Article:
“But we must continue our progress, and we hope this £200 million will help unlock a further 12,000 homes for local residents across the West Midlands.” 


About 340,000 new homes are needed in England each year, of which 145,000 should be classed as affordable, according to research commissioned by the National Housing Federation and the homeless charity Crisis from Heriot-Watt University. 

The West Midlands has set its own target of 215,000 new homes by 2031 and remains on course to achieve this. Developers receiving WMCA funding for their schemes are also required to make a minimum 20% of those homes affordable. In 2020, the WMCA was the first region in the UK to introduce its own localised definition of affordable housing, linking it to real-world incomes of people in the area rather than to local propertyprices. 

The majority of WMCA-funded homes have been built on former industrial sites,establishingthe region as a national leader in brownfield regeneration, helping to tackle the housing shortage in towns and cities in the process. 

Meanwhile the region’s medium term growth strategy, Plan for Growth, suggests building future homes could add 3,700 high value jobs to the West Midlands economy.    


Cllr Ian Courts, the WMCA’s portfolio holder for housing and land and leader of Solihull Council, said: “The launch of the Homes for the Future proposals arean important step forward as we continue to deliver on our promise to build high-quality homes and thriving communities across the region. 


“We are determined to improve the energy efficiency of our homes and reduce carbon emissions in a way that is fair and affordable to everyone. Theseproposals ensure we are stepping up and playing a leadership role in this as well as proactively helping to reduce fuel poverty for future households.”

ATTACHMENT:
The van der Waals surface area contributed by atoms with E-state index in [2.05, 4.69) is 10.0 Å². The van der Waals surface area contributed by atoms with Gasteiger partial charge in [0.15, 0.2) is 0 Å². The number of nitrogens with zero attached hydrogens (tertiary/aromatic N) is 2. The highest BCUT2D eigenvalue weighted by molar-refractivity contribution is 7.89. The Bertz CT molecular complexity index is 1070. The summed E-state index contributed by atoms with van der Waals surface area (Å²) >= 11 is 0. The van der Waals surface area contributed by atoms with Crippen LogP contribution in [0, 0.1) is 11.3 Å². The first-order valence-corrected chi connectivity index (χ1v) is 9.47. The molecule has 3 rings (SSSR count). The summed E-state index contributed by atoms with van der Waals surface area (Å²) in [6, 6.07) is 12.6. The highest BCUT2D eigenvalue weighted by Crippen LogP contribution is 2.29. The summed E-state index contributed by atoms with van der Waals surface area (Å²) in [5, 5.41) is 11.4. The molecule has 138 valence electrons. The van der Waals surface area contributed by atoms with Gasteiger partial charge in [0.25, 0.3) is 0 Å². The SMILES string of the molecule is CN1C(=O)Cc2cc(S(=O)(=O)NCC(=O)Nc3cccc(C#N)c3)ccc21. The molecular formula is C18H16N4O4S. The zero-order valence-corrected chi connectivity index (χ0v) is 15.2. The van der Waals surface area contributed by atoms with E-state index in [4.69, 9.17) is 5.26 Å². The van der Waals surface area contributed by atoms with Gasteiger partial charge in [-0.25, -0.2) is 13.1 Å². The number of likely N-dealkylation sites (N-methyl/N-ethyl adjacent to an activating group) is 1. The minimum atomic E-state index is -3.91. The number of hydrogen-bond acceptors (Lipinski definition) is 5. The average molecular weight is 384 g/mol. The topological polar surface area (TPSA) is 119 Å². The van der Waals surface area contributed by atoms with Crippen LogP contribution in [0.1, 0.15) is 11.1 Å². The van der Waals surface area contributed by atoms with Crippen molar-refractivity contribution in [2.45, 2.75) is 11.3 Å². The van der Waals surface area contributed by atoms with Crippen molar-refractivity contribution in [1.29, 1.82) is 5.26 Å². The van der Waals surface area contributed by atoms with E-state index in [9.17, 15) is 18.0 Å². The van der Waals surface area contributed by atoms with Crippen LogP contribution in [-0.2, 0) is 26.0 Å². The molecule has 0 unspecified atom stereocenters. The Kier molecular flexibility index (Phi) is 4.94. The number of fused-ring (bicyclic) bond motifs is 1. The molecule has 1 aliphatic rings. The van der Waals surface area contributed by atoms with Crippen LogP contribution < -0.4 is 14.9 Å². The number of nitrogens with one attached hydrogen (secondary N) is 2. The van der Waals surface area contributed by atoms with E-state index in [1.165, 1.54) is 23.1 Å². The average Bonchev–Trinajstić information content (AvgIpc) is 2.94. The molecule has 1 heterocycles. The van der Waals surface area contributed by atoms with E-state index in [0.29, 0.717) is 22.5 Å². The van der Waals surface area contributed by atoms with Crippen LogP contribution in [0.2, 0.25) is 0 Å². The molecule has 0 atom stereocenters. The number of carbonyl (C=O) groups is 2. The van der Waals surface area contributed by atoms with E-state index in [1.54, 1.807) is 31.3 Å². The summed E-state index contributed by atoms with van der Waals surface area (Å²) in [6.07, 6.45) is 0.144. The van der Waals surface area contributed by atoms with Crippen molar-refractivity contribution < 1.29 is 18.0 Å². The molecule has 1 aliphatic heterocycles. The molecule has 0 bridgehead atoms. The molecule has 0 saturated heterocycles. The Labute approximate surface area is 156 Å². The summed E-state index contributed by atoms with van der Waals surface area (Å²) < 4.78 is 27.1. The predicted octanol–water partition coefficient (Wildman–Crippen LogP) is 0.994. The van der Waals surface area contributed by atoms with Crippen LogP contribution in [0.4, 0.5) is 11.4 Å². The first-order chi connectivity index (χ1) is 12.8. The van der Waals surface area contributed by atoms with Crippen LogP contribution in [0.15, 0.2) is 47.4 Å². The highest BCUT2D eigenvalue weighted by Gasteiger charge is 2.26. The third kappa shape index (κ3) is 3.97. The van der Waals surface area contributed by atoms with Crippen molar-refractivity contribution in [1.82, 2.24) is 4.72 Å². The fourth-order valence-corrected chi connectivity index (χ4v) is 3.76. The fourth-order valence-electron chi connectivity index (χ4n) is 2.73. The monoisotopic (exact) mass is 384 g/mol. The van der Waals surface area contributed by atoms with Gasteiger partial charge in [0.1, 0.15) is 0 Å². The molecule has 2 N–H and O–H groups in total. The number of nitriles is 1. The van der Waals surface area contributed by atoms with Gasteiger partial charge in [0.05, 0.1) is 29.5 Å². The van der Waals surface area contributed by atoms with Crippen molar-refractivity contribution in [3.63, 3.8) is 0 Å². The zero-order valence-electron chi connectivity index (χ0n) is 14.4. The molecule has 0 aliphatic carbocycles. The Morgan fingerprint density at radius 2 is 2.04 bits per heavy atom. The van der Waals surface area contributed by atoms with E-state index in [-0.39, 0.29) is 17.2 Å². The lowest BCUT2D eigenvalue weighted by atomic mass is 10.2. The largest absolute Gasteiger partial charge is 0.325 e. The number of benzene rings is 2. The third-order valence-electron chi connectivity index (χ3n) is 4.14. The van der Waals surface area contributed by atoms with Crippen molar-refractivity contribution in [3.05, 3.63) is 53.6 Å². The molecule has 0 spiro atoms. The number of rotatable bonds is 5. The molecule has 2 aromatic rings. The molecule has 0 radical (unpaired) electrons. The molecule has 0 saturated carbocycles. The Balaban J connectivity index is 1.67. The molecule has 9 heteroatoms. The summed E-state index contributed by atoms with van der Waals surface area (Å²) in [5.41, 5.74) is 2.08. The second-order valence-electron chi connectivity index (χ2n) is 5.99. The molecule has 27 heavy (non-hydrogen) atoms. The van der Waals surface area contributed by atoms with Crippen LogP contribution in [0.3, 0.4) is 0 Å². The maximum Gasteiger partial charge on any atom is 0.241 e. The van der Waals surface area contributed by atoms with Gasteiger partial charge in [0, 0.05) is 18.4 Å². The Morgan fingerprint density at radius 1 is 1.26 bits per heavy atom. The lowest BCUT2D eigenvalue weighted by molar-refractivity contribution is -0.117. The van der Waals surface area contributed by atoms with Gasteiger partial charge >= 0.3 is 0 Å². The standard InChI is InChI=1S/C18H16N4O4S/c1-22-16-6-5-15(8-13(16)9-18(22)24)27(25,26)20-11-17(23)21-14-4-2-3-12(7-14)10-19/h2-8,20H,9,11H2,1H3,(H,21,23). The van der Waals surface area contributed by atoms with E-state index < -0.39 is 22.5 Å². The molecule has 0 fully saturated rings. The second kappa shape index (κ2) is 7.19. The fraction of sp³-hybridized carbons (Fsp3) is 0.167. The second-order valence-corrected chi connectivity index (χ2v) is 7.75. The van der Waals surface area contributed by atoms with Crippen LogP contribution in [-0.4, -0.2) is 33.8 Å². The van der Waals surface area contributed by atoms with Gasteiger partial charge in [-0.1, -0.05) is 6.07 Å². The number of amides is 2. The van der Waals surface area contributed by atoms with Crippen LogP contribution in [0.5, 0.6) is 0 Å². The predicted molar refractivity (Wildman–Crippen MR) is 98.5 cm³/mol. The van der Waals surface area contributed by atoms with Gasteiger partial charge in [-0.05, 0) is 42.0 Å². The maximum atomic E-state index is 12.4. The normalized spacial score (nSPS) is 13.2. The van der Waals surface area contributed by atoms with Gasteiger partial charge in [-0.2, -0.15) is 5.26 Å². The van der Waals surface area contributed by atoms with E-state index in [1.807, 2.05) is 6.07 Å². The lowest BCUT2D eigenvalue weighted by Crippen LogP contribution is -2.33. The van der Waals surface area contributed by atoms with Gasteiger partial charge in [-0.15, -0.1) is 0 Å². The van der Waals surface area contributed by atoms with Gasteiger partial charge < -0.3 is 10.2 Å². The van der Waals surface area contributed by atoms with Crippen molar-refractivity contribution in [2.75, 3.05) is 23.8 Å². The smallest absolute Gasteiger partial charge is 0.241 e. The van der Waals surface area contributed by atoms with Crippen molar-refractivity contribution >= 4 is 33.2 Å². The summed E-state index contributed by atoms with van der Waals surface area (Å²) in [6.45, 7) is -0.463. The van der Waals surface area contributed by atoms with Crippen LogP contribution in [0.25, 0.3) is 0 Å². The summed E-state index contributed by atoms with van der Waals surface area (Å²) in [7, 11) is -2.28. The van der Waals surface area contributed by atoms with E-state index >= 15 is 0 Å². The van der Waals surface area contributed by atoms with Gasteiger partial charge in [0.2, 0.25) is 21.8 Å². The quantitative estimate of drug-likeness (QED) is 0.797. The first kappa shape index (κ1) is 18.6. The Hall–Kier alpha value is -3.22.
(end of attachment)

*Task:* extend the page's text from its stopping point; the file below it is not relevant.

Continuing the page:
One company already building homes for the future is Coventry-based ModPod International. The company offers a range of eight unique factory-built modular homes 


Founded in 2017, ModPodcraneditsfirst modular home into place in Hockley, Birmingham,in 2019 as part of a joint initiative with Birmingham City Council.The home was fully furnished and ready to occupy the same day. 


Paul Nicol, managing director forModPod International,said: “We are a leading innovator in designing and manufacturing sustainable modular housing with desirable spacious accommodation andexceptional living space, providing homes for people to thrive in.  


ModPods are built for comfort and security offering a temporary or permanent housing solutions across a wide demographic.  
We are also committed to reducing thecarbon footprint during the life cycle of our homes, from procurement, manufacturing to in-use emissions.” 

Mark Farmer, chair of the WMCA housing taskforce and chief executive officer of CAST Consultancy, said: “The proposals set out in the West Midlands Homes for the Future strategy represent a true UK first.  

“It is the culmination of two initiatives to deliver net zero homes and develop a local advanced manufacturing capability in homebuilding.  

By bringing together these two strands, we have developed unique and ambitious proposals which will drive the delivery of low energy, high quality homes through the use of innovative construction.  

“This will cut fuel bills, support supply chain investment and promote new jobs and skills. I am very pleased to have chaired the Future Homes Taskforce and would like to thank the Taskforce members, the WMCA and my colleagues at CAST who have all helped bring this to reality.” 

The West Midlands Homes for the Future proposals have been developed with the support of the WMCA’s Delivery Steering Group, Land Delivery Board and Future Homes Taskforce to put the region at the forefront of anational change in housing construction and to achieve the fundamental goals set out in the Strategy. 



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Ian Henery

Member since: 4th February 2019